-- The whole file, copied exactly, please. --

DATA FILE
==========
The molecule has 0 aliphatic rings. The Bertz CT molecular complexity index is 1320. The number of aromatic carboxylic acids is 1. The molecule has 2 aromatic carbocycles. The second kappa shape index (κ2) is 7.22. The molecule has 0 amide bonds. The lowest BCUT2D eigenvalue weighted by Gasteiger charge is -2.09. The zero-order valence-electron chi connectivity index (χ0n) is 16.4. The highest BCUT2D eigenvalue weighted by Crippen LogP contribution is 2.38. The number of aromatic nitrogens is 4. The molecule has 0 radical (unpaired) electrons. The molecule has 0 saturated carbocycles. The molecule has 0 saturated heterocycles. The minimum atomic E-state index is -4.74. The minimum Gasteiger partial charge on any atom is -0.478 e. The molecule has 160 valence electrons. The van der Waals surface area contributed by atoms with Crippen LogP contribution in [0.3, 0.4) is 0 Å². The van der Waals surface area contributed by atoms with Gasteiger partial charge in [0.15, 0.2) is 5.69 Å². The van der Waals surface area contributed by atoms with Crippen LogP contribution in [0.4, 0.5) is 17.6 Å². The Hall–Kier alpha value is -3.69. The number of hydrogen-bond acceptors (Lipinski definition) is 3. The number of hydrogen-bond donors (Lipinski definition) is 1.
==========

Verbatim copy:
The molecule has 0 aliphatic rings. The Bertz CT molecular complexity index is 1320. The number of aromatic carboxylic acids is 1. The molecule has 2 aromatic carbocycles. The second kappa shape index (κ2) is 7.22. The molecule has 0 amide bonds. The lowest BCUT2D eigenvalue weighted by Gasteiger charge is -2.09. The zero-order valence-electron chi connectivity index (χ0n) is 16.4. The highest BCUT2D eigenvalue weighted by Crippen LogP contribution is 2.38. The number of aromatic nitrogens is 4. The molecule has 0 radical (unpaired) electrons. The molecule has 0 saturated carbocycles. The molecule has 0 saturated heterocycles. The minimum atomic E-state index is -4.74. The minimum Gasteiger partial charge on any atom is -0.478 e. The molecule has 160 valence electrons. The van der Waals surface area contributed by atoms with Crippen LogP contribution in [0.3, 0.4) is 0 Å². The van der Waals surface area contributed by atoms with Gasteiger partial charge in [0.15, 0.2) is 5.69 Å². The van der Waals surface area contributed by atoms with Crippen LogP contribution in [0.4, 0.5) is 17.6 Å². The Hall–Kier alpha value is -3.69. The number of hydrogen-bond acceptors (Lipinski definition) is 3. The number of hydrogen-bond donors (Lipinski definition) is 1.